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Five-organ transplant recipient meets donor’s family on The Today Show

Patient Story

Before transplant she described herself as a “walking time bomb.” Now Haley (Hodgen) Okuley is a walking, breathing example of the gift of life.

By IU Health Senior Journalist T.J. Banes, tfender1@iuhealth.org

As she celebrated her two-month wedding anniversary, Haley (Hodgen) Okuley fought back tears in front of a television audience. They were tears of joy.

On August 17, 2015 she didn’t know if she’d live another day – let alone get married. It was the day she received a multi-organ transplant - stomach, pancreas, liver, small and large bowel – in the care of IU Health Dr. Richard Mangus. On a Thursday morning segment of NBC’s The Today Show, Okuley met the mother and daughter – Rebecca Rowan and Lexi Newsome – of her 25-year-old donor, Alicia Bruner.

For years, Okuley kept a framed photo of Bruner on her desk at Williams Randall Advertising. She worked as a web designer for the Indianapolis company seven years - up until she her marriage in November 2019 to Chris Okuley.

Through tears, she told the mother and daughter of her organ donor, “There’s been a lot or redemption from her tragedy.” Her husband and parents Bill and Sandy Hodgen, of Northern Indiana, joined Okuley on stage.

Sandy Hodgen told Rebecca Rowan she was sorry for her tragedy and was grateful the family chose to become organ donors.

Watch the full segment from The Today Show here.

Okuley grew up near Angola, Ind., and is the eldest of three girls. She has twin sisters. The family spent warm summers on Long Lake, where Okuley enjoyed water skiing. She played volleyball throughout high school and was always healthy and active. She was training for the Indianapolis Mini Marathon when she became ill. She was baffled when she started losing weight, experienced severe abdominal pain and learned her spleen was enlarged. Over time she began to lose her fingernails and toenails –a result of a lack of nutrients absorbed into her body.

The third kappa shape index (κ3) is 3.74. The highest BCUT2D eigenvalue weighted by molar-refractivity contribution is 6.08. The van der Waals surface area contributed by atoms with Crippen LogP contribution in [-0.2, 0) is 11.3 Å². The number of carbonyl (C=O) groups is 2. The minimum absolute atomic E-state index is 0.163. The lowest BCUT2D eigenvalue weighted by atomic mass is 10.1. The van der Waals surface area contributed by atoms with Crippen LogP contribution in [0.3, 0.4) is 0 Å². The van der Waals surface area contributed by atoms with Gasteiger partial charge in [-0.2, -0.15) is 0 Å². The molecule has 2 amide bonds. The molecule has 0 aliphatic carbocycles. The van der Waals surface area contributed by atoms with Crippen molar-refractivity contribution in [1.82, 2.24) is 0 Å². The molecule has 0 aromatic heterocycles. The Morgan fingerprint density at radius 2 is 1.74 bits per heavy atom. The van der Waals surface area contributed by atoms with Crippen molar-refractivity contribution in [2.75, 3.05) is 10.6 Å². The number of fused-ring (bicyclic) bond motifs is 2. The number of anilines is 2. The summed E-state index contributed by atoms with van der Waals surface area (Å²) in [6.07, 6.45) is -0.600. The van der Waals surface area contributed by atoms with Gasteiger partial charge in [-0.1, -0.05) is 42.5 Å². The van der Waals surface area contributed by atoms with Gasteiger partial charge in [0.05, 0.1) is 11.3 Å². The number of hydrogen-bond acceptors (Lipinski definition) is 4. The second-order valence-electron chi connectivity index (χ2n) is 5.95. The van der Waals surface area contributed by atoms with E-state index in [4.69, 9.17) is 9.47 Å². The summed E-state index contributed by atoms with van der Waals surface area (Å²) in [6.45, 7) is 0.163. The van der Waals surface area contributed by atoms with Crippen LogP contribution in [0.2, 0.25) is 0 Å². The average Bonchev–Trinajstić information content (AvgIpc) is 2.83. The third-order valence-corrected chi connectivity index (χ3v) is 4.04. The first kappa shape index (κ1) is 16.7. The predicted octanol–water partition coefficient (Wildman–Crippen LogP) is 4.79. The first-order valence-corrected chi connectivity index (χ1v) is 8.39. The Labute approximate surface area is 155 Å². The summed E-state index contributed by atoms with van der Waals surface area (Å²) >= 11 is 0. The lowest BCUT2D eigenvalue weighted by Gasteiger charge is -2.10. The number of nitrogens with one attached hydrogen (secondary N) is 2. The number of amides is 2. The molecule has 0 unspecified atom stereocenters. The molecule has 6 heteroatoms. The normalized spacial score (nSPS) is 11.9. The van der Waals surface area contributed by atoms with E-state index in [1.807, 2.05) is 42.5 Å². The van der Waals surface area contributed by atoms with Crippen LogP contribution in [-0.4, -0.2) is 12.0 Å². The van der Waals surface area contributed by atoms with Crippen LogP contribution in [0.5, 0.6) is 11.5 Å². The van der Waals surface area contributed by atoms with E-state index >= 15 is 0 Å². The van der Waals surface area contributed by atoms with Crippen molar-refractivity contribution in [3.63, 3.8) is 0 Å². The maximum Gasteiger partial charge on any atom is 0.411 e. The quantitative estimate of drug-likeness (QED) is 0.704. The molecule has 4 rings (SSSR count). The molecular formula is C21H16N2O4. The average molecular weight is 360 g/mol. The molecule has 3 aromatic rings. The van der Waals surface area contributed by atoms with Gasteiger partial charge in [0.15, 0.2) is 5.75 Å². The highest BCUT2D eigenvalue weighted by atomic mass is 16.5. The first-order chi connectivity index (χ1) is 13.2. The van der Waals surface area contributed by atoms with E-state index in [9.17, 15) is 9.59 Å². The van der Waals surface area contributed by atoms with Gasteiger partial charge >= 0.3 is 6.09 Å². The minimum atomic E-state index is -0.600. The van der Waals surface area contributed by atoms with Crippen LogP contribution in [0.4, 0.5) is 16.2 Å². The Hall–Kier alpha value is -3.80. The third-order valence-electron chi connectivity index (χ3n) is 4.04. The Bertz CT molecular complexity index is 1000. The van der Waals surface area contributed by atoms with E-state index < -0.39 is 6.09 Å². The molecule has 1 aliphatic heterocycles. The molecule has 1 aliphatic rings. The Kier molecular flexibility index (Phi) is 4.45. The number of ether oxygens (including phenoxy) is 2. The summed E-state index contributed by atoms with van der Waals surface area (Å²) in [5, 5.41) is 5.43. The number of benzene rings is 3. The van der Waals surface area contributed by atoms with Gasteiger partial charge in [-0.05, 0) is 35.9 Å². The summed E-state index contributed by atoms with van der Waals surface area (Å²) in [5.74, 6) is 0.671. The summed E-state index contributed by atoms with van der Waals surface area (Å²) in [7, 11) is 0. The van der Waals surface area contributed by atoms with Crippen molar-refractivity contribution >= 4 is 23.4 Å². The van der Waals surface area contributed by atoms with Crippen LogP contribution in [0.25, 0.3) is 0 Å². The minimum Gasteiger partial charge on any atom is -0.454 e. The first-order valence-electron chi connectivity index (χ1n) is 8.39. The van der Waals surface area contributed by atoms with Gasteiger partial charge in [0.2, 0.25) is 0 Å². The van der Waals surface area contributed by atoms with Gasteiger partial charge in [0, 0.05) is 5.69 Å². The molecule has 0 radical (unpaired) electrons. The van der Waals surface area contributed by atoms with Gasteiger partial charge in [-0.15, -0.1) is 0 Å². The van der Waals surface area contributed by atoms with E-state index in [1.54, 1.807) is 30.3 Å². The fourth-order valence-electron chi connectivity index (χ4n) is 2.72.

During a procedure with IU Health gastroenterologist Dr. John DeWitt a blood clot was discovered in her liver, a very serious condition. In a matter of days the blood clot spread to her small intestine causing her to go into emergency surgery to remove her small intestine. She spent three weeks in the hospital. She tried to maintain her quality of life but her body began to give out. Her eventual diagnosis was a rare genetic mutation, myeloproliferative disease, characterized by blood clots.

“I had no quality of life. I was a ticking time bomb. No one wanted to operate on me because I was so young they were afraid the procedure would leave me worse off. But Dr. Mangus had a different view. He knew the transplant would save my life,” said Okuley. Since her transplant Okuley has paid tribute to Bruner by participating in Indiana Donor Network events, speaking publicly about organ donation, and visiting other organ transplant patients recovering at IU Health University Hospital.

Until Thursday, she had written letters to Bruner’s family but had never had the chance to meet them.

“I can’t even begin to express my gratitude,” said Okuley. “I didn’t think I’d live let alone get married.”

Read More:
Transplant patient: “Dr. Mangus saved my life.” Haley Hodgen was an avid volleyball player in high school and was training for the Indianapolis 500 Festival Mini Marathon when she became seriously ill. She ended up at IU Health where she received not one – but multiple organ transplants.

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